Amanda Zilliken, a mom of three, was nursing her 4-month-old daughter in the back of the second floor of the Ballantyne location of the church when a volunteer shone a flashlight on her and told her to move to the bathroom.
“It embarrassed me, and drew people’s attention,” Zilliken, 29, tells the Charlotte Observer. “To take me to the mother’s restroom was totally unacceptable, humiliating — and illegal.”
North Carolina law permits women to breastfeed in public or private, covered or uncovered. PEOPLE has reached out to Elevation Church for comment.
Zilliken says she finished nursing and then went, crying and angry, to the other volunteers to explain the situation, but says they were “unsympathetic,” and one told her, “Honey, you have to understand that my job as a volunteer is to make sure everyone is comfortable, not just you.”
The stay-at-home mom posted about the incident on Facebook, with a picture of the bathroom where she was forced to nurse, which drew the attention of Ariel Tauro, a breastfeeding activist in New Jersey. Together, Tauro and Zilliken are now organizing a “Nurse-In” during the 11 a.m. service on Sunday.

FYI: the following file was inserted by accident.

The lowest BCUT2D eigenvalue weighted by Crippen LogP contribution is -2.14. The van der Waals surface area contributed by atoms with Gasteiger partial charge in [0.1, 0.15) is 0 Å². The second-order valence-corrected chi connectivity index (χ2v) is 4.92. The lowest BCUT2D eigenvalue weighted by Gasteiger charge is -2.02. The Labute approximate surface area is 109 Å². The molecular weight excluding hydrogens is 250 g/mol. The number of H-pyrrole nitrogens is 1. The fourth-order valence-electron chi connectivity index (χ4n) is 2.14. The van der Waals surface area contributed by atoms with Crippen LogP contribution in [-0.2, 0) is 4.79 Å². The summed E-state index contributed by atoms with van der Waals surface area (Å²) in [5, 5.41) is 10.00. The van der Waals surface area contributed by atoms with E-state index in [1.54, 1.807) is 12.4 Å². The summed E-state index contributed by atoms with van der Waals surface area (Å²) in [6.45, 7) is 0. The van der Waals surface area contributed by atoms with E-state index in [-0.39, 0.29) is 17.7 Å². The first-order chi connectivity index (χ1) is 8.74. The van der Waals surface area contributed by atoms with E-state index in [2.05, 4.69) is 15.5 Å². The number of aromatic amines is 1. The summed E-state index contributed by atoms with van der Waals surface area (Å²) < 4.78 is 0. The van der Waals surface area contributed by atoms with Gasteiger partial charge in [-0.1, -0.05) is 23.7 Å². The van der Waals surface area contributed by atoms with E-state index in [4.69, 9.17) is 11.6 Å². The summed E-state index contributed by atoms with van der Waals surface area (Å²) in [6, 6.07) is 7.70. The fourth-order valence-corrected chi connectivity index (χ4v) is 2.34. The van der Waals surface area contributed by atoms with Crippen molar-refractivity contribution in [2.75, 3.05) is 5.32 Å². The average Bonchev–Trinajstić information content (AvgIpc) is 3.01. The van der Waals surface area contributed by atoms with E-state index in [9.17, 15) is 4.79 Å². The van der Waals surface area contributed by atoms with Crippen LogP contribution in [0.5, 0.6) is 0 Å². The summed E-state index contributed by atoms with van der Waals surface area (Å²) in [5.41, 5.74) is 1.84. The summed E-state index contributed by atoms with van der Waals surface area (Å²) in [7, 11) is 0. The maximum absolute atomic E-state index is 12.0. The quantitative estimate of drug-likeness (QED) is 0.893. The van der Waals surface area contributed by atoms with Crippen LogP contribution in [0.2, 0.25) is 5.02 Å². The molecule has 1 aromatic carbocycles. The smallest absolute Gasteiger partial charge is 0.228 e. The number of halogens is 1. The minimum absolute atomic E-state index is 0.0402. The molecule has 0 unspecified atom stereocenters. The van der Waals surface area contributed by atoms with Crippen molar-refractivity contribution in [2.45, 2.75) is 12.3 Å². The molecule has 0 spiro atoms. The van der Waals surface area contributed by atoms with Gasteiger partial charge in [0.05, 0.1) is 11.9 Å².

“It’ll be local moms coming together to breastfeed their babies where [Zilliken] was kicked out,” Tauro, 27, told the Charlotte Observer.
A similar incident occurred at a Virginia church in April, when a mother was also asked to leave during service. Pope Francis has said women should be able to nurse in church. “That’s the way it is. You mothers, go ahead and breastfeed, without fear. Just like the Virgin Mary nursed Jesus,” he said during a ceremony in January.
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Zilliken says there should be no reason to kick a mom trying to feed her child out of a church.
“That is what God made my body to do,” Zilliken told WCNC. “We should not have to be ashamed of doing something that’s good for our children.”